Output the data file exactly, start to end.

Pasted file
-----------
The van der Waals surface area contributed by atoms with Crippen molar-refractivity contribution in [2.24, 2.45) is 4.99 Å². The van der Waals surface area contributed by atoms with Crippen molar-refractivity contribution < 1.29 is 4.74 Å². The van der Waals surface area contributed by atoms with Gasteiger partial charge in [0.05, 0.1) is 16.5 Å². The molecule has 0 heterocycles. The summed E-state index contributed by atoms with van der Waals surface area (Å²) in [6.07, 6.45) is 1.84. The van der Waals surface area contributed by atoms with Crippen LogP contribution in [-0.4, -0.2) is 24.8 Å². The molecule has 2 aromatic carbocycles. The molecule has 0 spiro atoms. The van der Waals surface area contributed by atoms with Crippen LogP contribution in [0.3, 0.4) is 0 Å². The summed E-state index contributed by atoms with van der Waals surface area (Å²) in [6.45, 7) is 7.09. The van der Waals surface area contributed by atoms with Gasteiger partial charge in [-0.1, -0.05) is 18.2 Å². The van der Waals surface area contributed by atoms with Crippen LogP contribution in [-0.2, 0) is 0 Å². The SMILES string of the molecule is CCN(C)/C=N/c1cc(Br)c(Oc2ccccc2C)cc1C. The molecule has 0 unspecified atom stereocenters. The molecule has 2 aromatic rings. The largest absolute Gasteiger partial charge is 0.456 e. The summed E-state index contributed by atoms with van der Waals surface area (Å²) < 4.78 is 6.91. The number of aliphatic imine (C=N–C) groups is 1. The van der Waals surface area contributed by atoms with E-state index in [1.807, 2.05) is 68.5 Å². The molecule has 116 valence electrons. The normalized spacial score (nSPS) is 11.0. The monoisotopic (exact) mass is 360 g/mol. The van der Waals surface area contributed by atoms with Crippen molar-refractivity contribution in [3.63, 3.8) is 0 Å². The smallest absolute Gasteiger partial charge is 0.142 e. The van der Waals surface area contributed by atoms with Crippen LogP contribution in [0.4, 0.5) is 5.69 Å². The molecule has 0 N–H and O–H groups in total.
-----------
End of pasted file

The van der Waals surface area contributed by atoms with Crippen molar-refractivity contribution in [2.24, 2.45) is 4.99 Å². The van der Waals surface area contributed by atoms with Crippen molar-refractivity contribution < 1.29 is 4.74 Å². The van der Waals surface area contributed by atoms with Gasteiger partial charge in [0.05, 0.1) is 16.5 Å². The molecule has 0 heterocycles. The summed E-state index contributed by atoms with van der Waals surface area (Å²) in [6.07, 6.45) is 1.84. The van der Waals surface area contributed by atoms with Crippen LogP contribution in [-0.4, -0.2) is 24.8 Å². The molecule has 2 aromatic carbocycles. The molecule has 0 spiro atoms. The van der Waals surface area contributed by atoms with Crippen LogP contribution in [0.3, 0.4) is 0 Å². The summed E-state index contributed by atoms with van der Waals surface area (Å²) in [6.45, 7) is 7.09. The van der Waals surface area contributed by atoms with Gasteiger partial charge in [-0.1, -0.05) is 18.2 Å². The van der Waals surface area contributed by atoms with Crippen LogP contribution in [-0.2, 0) is 0 Å². The SMILES string of the molecule is CCN(C)/C=N/c1cc(Br)c(Oc2ccccc2C)cc1C. The molecule has 0 unspecified atom stereocenters. The molecule has 2 aromatic rings. The largest absolute Gasteiger partial charge is 0.456 e. The summed E-state index contributed by atoms with van der Waals surface area (Å²) < 4.78 is 6.91. The number of aliphatic imine (C=N–C) groups is 1. The van der Waals surface area contributed by atoms with E-state index in [1.807, 2.05) is 68.5 Å². The molecule has 116 valence electrons. The normalized spacial score (nSPS) is 11.0. The monoisotopic (exact) mass is 360 g/mol. The van der Waals surface area contributed by atoms with Crippen molar-refractivity contribution in [3.63, 3.8) is 0 Å². The smallest absolute Gasteiger partial charge is 0.142 e. The van der Waals surface area contributed by atoms with Crippen LogP contribution in [0.4, 0.5) is 5.69 Å². The molecule has 0 N–H and O–H groups in total.